Managing Natural Resources

Economic activity, and human society generally, requires goods provided by surrounding ecosystems (such as clean water, air, crops, fish, and fuelwood). Despite the fragility of ecosystems and the utter necessity of these ecosystem services, human societies have tended to damage their surrounding environments even to the point of ecosystem collapse. An ownership problem can be responsible for these situations: the ecosystem (like the open ocean, or a lake, or a forest) is not owned by anyone, which means that no individual has an incentive to refrain from harvesting the resource to ensure its long-term sustainability. The result is a depleted fishery, or a polluted lake, or a denuded forestland, and the situation is referred to as the "tragedy of the commons."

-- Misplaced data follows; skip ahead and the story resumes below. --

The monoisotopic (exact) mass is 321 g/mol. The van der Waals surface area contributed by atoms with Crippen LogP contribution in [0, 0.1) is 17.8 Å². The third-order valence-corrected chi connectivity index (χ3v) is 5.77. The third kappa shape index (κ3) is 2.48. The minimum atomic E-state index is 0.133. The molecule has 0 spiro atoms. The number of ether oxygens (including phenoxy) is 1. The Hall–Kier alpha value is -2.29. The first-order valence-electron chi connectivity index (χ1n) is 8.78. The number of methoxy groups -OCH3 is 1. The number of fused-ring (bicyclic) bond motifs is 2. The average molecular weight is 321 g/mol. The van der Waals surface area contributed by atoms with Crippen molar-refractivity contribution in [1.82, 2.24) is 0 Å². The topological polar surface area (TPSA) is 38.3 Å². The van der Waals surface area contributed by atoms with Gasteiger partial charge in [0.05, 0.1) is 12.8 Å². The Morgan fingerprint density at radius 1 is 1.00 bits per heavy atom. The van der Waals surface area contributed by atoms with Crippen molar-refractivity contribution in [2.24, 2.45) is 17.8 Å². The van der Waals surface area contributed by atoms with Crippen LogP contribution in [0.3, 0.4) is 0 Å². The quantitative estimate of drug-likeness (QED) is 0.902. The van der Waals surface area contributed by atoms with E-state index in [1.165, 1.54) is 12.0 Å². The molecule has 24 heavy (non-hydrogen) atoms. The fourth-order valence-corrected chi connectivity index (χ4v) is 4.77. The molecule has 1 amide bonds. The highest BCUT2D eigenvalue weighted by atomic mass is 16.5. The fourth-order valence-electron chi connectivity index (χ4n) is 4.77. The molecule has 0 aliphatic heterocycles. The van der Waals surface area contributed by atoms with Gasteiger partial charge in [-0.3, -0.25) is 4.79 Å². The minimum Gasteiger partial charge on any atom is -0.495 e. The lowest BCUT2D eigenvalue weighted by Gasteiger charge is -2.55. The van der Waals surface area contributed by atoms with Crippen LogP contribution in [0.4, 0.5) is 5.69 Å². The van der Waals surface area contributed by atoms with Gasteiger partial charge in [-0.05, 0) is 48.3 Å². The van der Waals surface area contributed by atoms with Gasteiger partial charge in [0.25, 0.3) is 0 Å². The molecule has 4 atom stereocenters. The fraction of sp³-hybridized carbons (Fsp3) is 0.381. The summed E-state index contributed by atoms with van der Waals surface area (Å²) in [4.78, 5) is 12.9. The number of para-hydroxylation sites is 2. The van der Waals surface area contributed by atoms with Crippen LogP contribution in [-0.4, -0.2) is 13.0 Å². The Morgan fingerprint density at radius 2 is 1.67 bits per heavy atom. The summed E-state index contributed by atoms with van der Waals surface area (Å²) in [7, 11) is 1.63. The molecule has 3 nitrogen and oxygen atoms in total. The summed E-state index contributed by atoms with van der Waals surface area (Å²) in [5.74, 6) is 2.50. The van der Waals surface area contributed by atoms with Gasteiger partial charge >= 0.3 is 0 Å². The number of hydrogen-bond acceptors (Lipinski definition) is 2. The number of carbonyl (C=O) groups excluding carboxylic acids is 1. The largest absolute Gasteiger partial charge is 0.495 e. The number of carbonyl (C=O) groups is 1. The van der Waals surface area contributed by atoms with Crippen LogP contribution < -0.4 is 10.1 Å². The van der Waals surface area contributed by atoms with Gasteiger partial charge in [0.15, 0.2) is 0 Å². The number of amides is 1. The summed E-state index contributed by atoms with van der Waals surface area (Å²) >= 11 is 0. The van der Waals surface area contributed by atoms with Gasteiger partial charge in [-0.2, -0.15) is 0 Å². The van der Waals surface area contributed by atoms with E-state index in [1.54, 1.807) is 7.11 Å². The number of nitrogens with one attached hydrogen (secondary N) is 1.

In a situation where there is no private ownership of the resource, limiting harvests to a sustainable level by instituting quotas--either through the government or through local community management--can overcome the tragedy of the commons. As long as the resource is being harvested at a rate equal to its natural replenishment rate, then the harvesting is sustainable. Since the natural systems have growth rates that can vary with stock size, one policy question is what the optimal stock size (and subsequent replenishment rate) is in order to maximize the sustainable yield.

In the MV Sim, the village can institute family quotas for fishing and fuelwood collection in order to limits on the amount of fish caught and wood harvested.

For more information:

World Bank. World Development Report 2003: Sustainable Development in a Dynamic World.Washington, D.C.